Diabetes Mellitus, and Not Obesity, Is Associated with Lower Survival Following Liver Transplantation DIGESTIVE DISEASES AND SCIENCES Wong, R. J., Cheung, R., Perumpail, R. B., Holt, E. W., Ahmed, A. 2015; 60 (4): 1036-1044


The impact of obesity on survival following liver transplantation is unclear, and existing studies report conflicting results. Our current study aims to further delineate the impact of obesity using population-based registry data from the USA.All US adult liver transplant recipients from 2003 to 2012 were evaluated using the United Network for Organ Sharing registry. The impact of obesity on survival following liver transplantation was further stratified into class I obesity [body mass index (BMI) 30.0-34.9 kg/m(2)], class II obesity (BMI 35.0-39.9 kg/m(2)), and class III obesity (BMI = 40 kg/m(2)) and evaluated using Kaplan-Meier methods and multivariate Cox proportional hazards models.Overall, 57,255 patients with chronic liver disease underwent liver transplantation, among which 32.9 % had BMI = 30 kg/m(2). While patients in all obesity classes had similar survival to patients with BMI 18.0-24.9 kg/m(2), the presence of concurrent diabetes mellitus resulted in significantly lower post-transplant survival. After multivariate regression, post-transplant survival in patients with class II obesity (HR 0.97; 95 % CI 0.89-1.05) or class III obesity (HR 0.99; 95 % CI 0.90-1.09) was not significantly lower than patients with BMI 18.0-24.9 kg/m(2), but diabetes mellitus was independently associated with lower post-transplant survival (HR 1.29; 95 % CI 1.21-1.36).In conclusion, obesity alone was not associated with lower post-transplant survival. However, DM, either alone or comorbid with obesity, is associated with significantly greater post-transplant mortality.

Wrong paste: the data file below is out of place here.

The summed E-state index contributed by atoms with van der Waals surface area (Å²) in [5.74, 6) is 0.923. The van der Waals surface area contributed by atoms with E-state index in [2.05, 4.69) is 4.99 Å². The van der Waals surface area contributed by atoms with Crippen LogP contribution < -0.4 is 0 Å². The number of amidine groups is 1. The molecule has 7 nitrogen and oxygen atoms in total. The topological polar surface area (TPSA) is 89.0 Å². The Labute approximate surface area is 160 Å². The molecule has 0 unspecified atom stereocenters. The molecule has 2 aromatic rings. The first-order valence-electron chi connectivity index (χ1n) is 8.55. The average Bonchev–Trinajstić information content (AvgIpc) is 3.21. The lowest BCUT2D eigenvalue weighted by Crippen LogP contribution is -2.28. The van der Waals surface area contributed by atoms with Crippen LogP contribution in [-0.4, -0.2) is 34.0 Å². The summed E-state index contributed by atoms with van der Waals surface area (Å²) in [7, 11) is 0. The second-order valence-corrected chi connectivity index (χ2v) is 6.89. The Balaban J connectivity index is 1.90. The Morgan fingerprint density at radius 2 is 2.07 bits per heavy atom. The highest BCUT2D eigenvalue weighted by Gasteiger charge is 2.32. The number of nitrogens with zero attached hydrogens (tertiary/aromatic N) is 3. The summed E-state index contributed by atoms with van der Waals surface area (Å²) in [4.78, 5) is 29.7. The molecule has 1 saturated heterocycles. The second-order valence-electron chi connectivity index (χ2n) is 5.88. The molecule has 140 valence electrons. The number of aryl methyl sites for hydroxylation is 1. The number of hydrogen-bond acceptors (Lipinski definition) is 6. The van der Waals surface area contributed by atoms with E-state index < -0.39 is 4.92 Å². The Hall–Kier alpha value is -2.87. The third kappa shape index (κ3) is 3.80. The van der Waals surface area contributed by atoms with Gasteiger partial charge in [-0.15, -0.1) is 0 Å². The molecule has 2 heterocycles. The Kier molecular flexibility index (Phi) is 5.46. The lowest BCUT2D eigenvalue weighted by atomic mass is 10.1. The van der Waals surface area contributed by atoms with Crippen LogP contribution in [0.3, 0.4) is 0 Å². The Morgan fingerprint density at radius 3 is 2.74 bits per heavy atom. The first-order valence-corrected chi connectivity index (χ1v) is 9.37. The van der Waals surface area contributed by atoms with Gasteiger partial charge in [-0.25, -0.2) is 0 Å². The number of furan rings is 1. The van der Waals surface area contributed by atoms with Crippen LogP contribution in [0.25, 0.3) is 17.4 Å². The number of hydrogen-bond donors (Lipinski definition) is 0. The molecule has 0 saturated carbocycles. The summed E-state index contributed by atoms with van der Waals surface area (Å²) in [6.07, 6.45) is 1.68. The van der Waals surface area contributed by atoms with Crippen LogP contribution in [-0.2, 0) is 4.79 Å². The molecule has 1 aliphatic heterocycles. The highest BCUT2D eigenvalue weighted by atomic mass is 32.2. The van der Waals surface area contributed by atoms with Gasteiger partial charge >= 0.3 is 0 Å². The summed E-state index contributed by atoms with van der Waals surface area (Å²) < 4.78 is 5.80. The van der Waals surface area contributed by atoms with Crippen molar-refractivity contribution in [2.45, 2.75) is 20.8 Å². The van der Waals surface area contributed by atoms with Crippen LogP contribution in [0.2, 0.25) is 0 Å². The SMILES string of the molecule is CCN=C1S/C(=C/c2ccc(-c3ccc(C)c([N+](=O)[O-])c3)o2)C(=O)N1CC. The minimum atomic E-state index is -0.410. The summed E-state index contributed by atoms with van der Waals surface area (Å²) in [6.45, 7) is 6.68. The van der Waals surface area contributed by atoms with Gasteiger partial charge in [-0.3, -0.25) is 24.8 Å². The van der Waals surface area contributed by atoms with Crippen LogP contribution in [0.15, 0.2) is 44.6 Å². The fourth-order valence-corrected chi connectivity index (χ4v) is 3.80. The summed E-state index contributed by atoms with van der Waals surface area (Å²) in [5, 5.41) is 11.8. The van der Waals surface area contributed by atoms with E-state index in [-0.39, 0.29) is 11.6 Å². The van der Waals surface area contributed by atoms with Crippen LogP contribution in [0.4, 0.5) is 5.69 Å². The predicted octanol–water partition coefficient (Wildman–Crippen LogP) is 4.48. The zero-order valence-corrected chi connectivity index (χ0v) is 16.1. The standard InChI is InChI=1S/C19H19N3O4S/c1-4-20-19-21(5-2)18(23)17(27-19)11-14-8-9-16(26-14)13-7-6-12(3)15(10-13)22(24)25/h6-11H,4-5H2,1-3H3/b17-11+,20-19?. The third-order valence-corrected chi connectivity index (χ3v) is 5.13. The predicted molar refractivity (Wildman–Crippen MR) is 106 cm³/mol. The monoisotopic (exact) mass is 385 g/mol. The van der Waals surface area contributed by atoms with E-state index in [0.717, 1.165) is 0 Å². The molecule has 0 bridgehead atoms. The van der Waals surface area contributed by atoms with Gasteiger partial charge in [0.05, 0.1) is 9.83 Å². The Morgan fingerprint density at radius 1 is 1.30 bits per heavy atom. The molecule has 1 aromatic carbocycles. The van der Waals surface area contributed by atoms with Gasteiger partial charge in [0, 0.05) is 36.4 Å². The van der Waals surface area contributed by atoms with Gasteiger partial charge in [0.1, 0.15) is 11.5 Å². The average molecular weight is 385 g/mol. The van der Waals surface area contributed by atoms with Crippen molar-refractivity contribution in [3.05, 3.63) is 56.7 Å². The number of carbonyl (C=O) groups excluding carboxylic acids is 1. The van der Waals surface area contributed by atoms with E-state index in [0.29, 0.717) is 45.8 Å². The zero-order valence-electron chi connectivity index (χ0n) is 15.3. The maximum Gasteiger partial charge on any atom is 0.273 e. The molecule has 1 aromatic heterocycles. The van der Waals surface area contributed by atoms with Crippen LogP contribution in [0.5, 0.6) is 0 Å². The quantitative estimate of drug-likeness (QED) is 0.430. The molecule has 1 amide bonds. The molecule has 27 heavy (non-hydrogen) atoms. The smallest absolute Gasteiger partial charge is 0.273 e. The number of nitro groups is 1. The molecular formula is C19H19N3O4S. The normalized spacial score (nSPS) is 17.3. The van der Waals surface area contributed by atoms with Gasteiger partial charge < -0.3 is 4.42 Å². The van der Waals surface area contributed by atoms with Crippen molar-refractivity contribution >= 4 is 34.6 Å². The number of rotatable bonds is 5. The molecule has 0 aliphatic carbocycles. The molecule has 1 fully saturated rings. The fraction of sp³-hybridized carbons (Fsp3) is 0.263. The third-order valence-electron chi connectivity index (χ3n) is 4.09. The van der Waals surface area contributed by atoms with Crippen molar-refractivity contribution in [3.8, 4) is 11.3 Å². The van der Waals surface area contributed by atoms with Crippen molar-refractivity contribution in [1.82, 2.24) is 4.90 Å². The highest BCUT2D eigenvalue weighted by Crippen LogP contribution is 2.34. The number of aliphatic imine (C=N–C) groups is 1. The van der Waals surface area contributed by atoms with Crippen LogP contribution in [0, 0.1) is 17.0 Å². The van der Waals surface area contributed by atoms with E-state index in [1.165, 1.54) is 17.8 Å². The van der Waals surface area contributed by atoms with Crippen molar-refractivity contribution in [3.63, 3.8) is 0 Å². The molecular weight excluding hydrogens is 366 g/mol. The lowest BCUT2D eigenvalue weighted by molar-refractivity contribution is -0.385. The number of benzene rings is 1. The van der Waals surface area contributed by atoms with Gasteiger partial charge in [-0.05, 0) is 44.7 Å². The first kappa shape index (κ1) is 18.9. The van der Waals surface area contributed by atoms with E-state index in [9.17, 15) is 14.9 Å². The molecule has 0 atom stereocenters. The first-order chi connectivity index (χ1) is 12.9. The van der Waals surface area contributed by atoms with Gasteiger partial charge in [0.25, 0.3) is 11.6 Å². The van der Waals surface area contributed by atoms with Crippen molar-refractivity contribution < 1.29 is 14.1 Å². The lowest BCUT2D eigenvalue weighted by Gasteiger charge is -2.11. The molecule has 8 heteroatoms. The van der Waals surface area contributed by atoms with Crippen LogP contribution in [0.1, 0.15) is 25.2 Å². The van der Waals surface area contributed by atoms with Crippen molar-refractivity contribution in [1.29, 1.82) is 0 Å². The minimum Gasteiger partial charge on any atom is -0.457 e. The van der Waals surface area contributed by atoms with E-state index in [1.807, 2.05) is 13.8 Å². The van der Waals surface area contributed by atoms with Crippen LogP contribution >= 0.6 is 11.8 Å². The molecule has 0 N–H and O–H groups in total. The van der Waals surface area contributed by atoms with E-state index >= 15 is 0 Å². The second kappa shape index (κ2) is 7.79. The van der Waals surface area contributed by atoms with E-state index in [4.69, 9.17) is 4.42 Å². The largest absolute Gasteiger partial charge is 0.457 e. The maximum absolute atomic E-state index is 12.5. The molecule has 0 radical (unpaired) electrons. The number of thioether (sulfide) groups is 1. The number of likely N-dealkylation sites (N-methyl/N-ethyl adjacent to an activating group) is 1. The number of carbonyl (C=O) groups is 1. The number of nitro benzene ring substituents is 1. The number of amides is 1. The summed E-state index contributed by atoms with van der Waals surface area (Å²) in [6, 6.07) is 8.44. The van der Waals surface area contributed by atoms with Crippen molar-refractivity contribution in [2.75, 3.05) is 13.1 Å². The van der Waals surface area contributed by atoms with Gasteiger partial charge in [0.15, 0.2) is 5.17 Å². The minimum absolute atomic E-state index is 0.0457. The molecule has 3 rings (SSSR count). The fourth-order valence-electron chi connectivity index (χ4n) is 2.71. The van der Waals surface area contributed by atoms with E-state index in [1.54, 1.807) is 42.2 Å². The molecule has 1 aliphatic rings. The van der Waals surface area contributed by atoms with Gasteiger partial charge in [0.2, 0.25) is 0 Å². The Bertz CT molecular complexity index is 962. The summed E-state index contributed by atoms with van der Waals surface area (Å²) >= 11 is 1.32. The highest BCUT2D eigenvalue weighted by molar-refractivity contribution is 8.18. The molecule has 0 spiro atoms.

View details for DOI 10.1007/s10620-014-3469-8

View details for Web of Science ID 000354464900037

View details for PubMedID 25596720